Artemis 2 will be the first time NASA has sent humans to the moon in over 50 years, and a lot has changed since then.
Artemis 2, which NASA aims to launch in November 2024, will send a crew of four on a test flight that will take them once around the moon and back. But the agency has already placed numerous astronauts on the moon during the Apollo program, so why won't Artemis 2 orbit the moon or land on the lunar surface?
The answer is that NASA is testing a wide range of new technologies, systems and procedures during Artemis 2, just as it did with Artemis 1, an uncrewed flight to lunar orbit that launched last November. Many of these have never been tested in an actual spaceflight environment, and the agency will need to collect data to inform its future moon to Mars plans envisioned under the Artemis program. So the agency deemed a lunar fly-around the best and safest option for the first Artemis crewed flight.
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Mission updates: Artemis 2 to the moon
Broadly, Artemis 2 will be similar to Artemis 1 in that it will be another shakedown cruise for the Space Launch System rocket (SLS) and Orion spacecraft. This time around, however, with a crew onboard, the Artemis 2 flight will help test Orion's human-centric systems such as life support, communications and flight controls.
"The unique Artemis 2 mission profile will build upon the uncrewed Artemis 1 flight test by demonstrating a broad range of SLS and Orion capabilities needed on deep space missions," said NASA's Mike Sarafin, Artemis mission manager, in an agency statement."This mission will prove Orion's critical life support systems are ready to sustain our astronauts on longer duration missions ahead and allow the crew to practice operations essential to the success of Artemis 3."
Radiation levels of the deep space environment around the moon are much more intense than those found in low Earth orbit where the International Space Station resides. NASA will therefore need to gather data on Orion's ability to keep astronauts safe and healthy throughout the mission.
In addition to checking out the crew life support systems, Artemis 2 will be used to test how well Orion can maneuver in space under human control. Once Orion has reached high Earth orbit nearly 24 hours after launch, it will separate from its Interim Cryogenic Propulsion Stage (ICPS), essentially SLS's second stage.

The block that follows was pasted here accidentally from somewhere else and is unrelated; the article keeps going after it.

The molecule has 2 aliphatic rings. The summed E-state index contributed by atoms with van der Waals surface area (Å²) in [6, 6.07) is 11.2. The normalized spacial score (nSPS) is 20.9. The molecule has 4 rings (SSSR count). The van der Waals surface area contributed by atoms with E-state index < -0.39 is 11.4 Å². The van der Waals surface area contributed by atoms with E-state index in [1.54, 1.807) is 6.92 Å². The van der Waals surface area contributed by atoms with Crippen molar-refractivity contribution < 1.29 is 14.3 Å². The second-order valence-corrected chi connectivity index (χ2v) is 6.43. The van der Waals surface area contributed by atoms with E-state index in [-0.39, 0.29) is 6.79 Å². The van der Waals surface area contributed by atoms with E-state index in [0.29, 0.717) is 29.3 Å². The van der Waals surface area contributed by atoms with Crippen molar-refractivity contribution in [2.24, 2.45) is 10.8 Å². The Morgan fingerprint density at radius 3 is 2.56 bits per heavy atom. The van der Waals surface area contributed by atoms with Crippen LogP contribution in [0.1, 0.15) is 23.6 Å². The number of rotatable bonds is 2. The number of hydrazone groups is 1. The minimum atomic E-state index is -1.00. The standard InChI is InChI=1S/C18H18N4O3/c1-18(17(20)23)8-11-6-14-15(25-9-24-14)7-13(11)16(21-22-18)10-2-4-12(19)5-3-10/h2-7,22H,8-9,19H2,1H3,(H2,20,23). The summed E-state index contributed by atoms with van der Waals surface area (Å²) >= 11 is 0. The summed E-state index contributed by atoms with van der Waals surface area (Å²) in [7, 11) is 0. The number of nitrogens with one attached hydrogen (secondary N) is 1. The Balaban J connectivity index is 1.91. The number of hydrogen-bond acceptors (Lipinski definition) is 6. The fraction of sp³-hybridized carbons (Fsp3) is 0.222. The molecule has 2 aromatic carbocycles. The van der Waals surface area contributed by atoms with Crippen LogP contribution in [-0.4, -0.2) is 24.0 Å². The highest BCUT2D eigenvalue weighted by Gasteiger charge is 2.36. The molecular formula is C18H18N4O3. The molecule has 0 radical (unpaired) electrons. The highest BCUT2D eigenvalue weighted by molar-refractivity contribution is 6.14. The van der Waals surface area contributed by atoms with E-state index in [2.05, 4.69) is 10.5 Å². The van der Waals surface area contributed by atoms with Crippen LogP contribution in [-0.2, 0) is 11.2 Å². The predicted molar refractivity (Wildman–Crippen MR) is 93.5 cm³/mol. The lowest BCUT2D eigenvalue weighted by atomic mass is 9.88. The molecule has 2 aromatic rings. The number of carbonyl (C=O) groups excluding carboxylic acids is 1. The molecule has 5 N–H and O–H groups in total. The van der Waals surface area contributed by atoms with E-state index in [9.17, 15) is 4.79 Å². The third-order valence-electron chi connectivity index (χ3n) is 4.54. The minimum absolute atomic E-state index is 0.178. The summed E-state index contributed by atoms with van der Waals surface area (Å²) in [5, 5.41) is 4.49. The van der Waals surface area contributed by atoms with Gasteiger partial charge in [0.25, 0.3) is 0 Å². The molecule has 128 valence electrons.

Once Orion has separated from the ICPS, the crew will use the spacecraft's onboard controls and cameras to line themselves up with the discarded second stage booster in order to test the capsule's handling qualities and related systems.
After this procedure, Orion will use its Airbus-built European Service Module (ESM) to execute what is called a translunar injection (TLI) burn, a propulsive maneuver that will place it on a path toward the moon. Orion and its crew will then swing some 6,400 miles (10,300 kilometers) around the far side of the moon before embarking on a four-day return trip to Earth.
While Artemis 1 saw Orion fly to lunar orbit and back, it did so without a human crew. Artemis 2 will not land any humans on the moon because so many of the hardware and software systems, maneuvers and procedures involved with NASA's planned future moon missions have not been tested before — by a human crew or while under remote control.
In addition, many of the hardware elements that will be required to land humans on the surface of the moon are not yet completed. SpaceX's Starship reusable rocket, which NASA has selected to be the Artemis program's first crewed lunar lander, has yet to make an orbital test flight around Earth. NASA and its associated contractors are likewise still developing the moonsuits, next-generation lunar rovers and other pieces of hardware that will be required to operate on the lunar surface.
One of the key components of future Artemis missions will be Gateway, a moon-orbiting space station that will be used as a hub for astronauts going to or returning from the lunar surface. In NASA's current Artemis program plans, Orion will transport astronauts to Gateway, at which point they will transfer to a SpaceX Starship for the journey to the lunar surface and back.
NASA and its international partners plan to begin construction of Gateway in lunar orbit in the next couple of years; the first section, the American-made Habitation and Logistics Outpost (HALO) module, could launch as early as 2024.
Without these key hardware components — Starship and Gateway — Artemis 2 currently does not have a way of getting to the lunar surface and back.
Still, even without touching down on the lunar surface or orbiting the moon, the mission will generate the data needed for NASA and its international partners to put human boots back on the moon just a year or so later, if all goes to plan.
NASA aims to launch Artemis 3, which will land astronauts near the lunar south pole, in 2025, though that target date is preliminary.